Dosages and application method:
Buneba L can be applied during the entire growth cycle, whenever it is required.
Standard dose is 1Lt/Ha. Repeating it on a 15 days interval until plant stress is over.
In case of adverse weather, or chemical damages, interval can be reduced.
Buneba L can be mixed with any fertilizer, fungicide or pesticide. That will facilitate its action by the penetrating effect in Buneba L’s formula.
Non-Toxic, Non-Flammable product.
SILICON’S ROLE IN PLANT NUTRITION
Plants absorb silicon from the soil solution in the form of monosilicic acid, also called orthosilicic acid [H4SiO4].
Optimization of silicon nutrition results in increased mass and volume of roots, giving increased total and adsorbing surfaces.
Silicon plays an important role in fruit and grain formation and quality.
Numerous field experiments under different soil and climatic conditions and with various plants clearly demonstrated the benefits of application of silicon fertilizer for crop productivity and crop quality.
Silicon has been found to suppress many plant diseases and insect attacks.
The effect of silicon on plant resistance to pests is considered to be due either to accumulation of absorbed silicon in the epidermal tissue or expression of pathogensis-induced host-defense responses.
Research also points to the role of silicon in plants as being active and suggests that the element might be a signal for inducing defense reactions to plant diseases. Silicon has been demonstrated to stimulate chitinase activity and rapid activation of peroxidases and polyphenoxidases after fungal infection.
More recently, flavonoids and momilactone phytoalexins were found to be produced in both dicots and monocots, respectively, and these antifungal compounds appear to be playing an active role in plant disease suppression.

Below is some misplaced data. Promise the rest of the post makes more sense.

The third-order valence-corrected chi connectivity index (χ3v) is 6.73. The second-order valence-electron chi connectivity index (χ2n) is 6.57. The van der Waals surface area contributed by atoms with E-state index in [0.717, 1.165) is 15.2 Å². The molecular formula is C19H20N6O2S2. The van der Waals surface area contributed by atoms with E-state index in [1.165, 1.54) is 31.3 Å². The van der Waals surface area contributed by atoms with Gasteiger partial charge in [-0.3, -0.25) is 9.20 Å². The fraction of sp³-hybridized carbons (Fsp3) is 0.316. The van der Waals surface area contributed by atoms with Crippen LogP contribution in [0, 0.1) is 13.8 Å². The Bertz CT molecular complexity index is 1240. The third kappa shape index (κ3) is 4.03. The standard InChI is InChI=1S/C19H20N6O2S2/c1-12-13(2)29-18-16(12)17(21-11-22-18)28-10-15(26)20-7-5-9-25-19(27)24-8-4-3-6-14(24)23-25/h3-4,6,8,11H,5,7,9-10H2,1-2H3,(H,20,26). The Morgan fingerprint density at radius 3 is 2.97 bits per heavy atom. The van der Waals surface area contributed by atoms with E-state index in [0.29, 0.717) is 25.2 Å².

Silicon deposits in cell walls of xylem vessels prevent compression of the vessels under conditions of high transpiration caused by drought or heat stress. The silicon-cellulose membrane in epidermal tissue also protects plants against excessive loss of water by transpiration. This action occurs owing to a reduction in the diameter of stomatal pores and, consequently, a reduction in leaf transpiration.
ZINC’S ROLE IN PLANT NUTRITION
symbol: Zn; available to plants as Zn++
- Zn is required in the synthesis of tryptophan, which in turn is necessary for the formation of indole acetic acid in plants.
- Zn is an essential component of several metallo-enzymes in plants (variety dehydorgenases) and therefore is necessary for several differerent function in plant metabolism.
- The enzyme carbonic anhydrase is specifically activated by Zn.
- Zn has a role in RNA and protein synthesis.
Zinc the regulator
Zinc was found to have a number of different effects as in some cases it decreased, in others increased, and in others had no effect on plant susceptibility to disease.
In most cases, the application of Zn reduces disease severity, which could be because of the toxic effect of Zn on the pathogen directly and not through the plant’s metabolism.
Zinc plays an important role in protein and starch synthesis, and therefore a low zinc concentration induces accumulation of amino acids and reducing sugars in plant tissue. As an activator of Cu/Zn- SOD, Zn is involved in membrane protection against oxidative damage through the detoxification of superoxide radicals (Cakmak 2000). Impairments in membrane structure caused by free radicals lead to increased membrane leakage of low-molecular-weight compounds, the presence of which favors pathogenesis. Application of Zn to the soil reduces infections by Fusarium graminearum and root rot diseases, e.g., caused by G. graminis (Sacc.) in wheat.